Brandon's Notepad

August 23, 2017

Catholic Hate Groups

ShortURL: http://wp.me/pb7U7-2Fq


Amidst the many news articles and commentaries published last week about the violence in Charlottesville and the tearing down of Confederate statues, I happened to notice a few Tweets about the Southern Poverty Law Center’s Hate Map. I ignored them until someone started to point out that fourteen Catholic organizations were included. I had to learn more.


The Southern Poverty Law Center

The Southern Poverty Law Center (SPLC) is a nonprofit organization that specializes in civil rights litigation. It was the brainchild of Morris Dees and was co-founded with Joseph J. Levin Jr. in 1971. Beginning with the Ku Klux Klan (KKK) in 1979, the firm continues to monitor several categories of hate organizations across the United States and files lawsuits on behalf of victims when hate-related events occur. The Wikipedia article about the SPLC includes a list of their most notable cases. As part of their monitoring, the SPLC maintains lists of organizations that conduct hate-related activities. The Hate Map featured on the SPLC website is a visualization of these lists that can be filtered by category and by State. (There is also a Wikipedia article dedicated to maintaining a cumulative listing, but it currently holds only three years of list data.)

What criteria must be met to end up on the map? The answer to that seems to be a bit subjective. The most basic criteria is that a listed organization attacks or maligns a specific class of people. Beyond that, inclusion is handled on a case-by-case basis. In the 2006 Winter Issue of the firm’s magazine Intelligence Report, the twelve (at the time) Radical Traditionalist Catholic groups are described, and it is clearly stated that their primary target is the Jews. The article was posted online in January 2007.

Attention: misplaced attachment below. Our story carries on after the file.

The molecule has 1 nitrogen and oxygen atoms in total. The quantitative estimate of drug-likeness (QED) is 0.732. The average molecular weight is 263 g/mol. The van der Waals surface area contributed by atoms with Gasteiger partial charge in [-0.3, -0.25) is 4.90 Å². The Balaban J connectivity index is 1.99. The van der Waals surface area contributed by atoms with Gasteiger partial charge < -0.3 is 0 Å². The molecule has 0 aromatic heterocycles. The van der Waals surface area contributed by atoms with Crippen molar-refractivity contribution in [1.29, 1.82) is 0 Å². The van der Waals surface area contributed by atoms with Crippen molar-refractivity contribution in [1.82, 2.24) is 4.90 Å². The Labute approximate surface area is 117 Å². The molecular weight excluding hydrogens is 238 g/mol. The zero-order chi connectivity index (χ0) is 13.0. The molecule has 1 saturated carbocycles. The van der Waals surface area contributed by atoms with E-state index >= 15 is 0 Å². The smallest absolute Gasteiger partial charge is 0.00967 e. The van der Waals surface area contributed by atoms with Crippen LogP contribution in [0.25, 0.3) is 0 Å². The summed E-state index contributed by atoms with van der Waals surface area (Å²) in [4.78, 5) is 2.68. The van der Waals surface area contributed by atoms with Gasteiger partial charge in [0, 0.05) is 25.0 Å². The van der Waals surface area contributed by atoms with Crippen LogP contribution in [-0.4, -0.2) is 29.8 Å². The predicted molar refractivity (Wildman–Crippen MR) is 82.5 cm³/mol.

The Catholic List

Of the 917 organizations on the list, fourteen of them are categorized as “Radical Traditional Catholicism”. Here is the list as it appeared in August 2017:

  1. Christ or Chaos [Dr. Thomas A. Droleskeyis, Website]
  2. Culture Wars/Fidelity Press [E. Micheal Jones & James G. Bruen Jr., Website]
  3. Robert Sungenis [Website, Wikipedia]
  4. Catholic Family News / Catholic Family Ministries [Joseph John Vennari, Website, Wikipedia]
  5. Most Holy Family Monastery [Michael Diamond, Website, Wikipedia]
  6. In the Spirit of Chartres Committee [Website]
  7. IHS Press [Website, Wikipedia]
  8. Catholic Counterpoint [John Maffei, Fr. Gregorius Hesse & Fr. John O’Connor, Website]
  9. IHM Media [Website]
  10. Slaves of the Immaculate Heart of Mary [Fr. Leonard Feeney, Website, Wikipedia, Catholicism.org]
  11. Fatima Crusader, The / International Fatima Rosary Crusade [Fr. Nicholas Gruner, Website, Wikipedia]
  12. The Remnant Press [Michael Matt, Website, Wikipedia]